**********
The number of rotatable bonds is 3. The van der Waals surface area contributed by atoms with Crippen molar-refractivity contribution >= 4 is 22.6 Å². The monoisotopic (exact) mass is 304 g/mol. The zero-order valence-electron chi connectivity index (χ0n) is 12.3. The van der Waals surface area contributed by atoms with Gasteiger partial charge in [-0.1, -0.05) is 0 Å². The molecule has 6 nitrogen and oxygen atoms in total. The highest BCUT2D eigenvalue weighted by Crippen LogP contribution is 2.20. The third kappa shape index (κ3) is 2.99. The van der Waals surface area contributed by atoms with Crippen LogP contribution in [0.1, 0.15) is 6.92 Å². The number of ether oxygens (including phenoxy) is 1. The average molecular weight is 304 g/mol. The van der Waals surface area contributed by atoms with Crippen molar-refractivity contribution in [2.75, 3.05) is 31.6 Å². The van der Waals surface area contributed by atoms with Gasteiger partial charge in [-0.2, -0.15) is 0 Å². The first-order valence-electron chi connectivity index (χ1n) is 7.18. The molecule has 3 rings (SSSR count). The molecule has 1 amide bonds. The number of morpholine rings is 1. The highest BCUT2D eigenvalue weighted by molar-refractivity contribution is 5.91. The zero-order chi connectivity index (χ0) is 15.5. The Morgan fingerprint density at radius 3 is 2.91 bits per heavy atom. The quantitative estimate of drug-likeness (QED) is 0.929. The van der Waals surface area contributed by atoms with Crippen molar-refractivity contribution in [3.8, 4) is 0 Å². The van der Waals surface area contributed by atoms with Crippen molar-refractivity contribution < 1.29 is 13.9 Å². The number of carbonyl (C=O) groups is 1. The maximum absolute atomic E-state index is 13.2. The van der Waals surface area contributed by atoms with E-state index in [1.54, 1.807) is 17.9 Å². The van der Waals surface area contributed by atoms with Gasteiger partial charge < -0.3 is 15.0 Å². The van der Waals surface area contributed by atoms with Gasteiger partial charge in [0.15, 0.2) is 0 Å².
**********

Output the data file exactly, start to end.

The number of rotatable bonds is 3. The van der Waals surface area contributed by atoms with Crippen molar-refractivity contribution >= 4 is 22.6 Å². The monoisotopic (exact) mass is 304 g/mol. The zero-order valence-electron chi connectivity index (χ0n) is 12.3. The van der Waals surface area contributed by atoms with Gasteiger partial charge in [-0.1, -0.05) is 0 Å². The molecule has 6 nitrogen and oxygen atoms in total. The highest BCUT2D eigenvalue weighted by Crippen LogP contribution is 2.20. The third kappa shape index (κ3) is 2.99. The van der Waals surface area contributed by atoms with Crippen LogP contribution in [0.1, 0.15) is 6.92 Å². The number of ether oxygens (including phenoxy) is 1. The average molecular weight is 304 g/mol. The van der Waals surface area contributed by atoms with Crippen molar-refractivity contribution in [2.75, 3.05) is 31.6 Å². The van der Waals surface area contributed by atoms with Gasteiger partial charge in [-0.2, -0.15) is 0 Å². The first-order valence-electron chi connectivity index (χ1n) is 7.18. The molecule has 3 rings (SSSR count). The molecule has 1 amide bonds. The number of morpholine rings is 1. The highest BCUT2D eigenvalue weighted by molar-refractivity contribution is 5.91. The zero-order chi connectivity index (χ0) is 15.5. The Morgan fingerprint density at radius 3 is 2.91 bits per heavy atom. The quantitative estimate of drug-likeness (QED) is 0.929. The van der Waals surface area contributed by atoms with Crippen molar-refractivity contribution in [3.8, 4) is 0 Å². The van der Waals surface area contributed by atoms with Crippen molar-refractivity contribution < 1.29 is 13.9 Å². The number of carbonyl (C=O) groups is 1. The maximum absolute atomic E-state index is 13.2. The van der Waals surface area contributed by atoms with E-state index in [1.54, 1.807) is 17.9 Å². The van der Waals surface area contributed by atoms with Gasteiger partial charge < -0.3 is 15.0 Å². The van der Waals surface area contributed by atoms with Gasteiger partial charge in [0.15, 0.2) is 0 Å².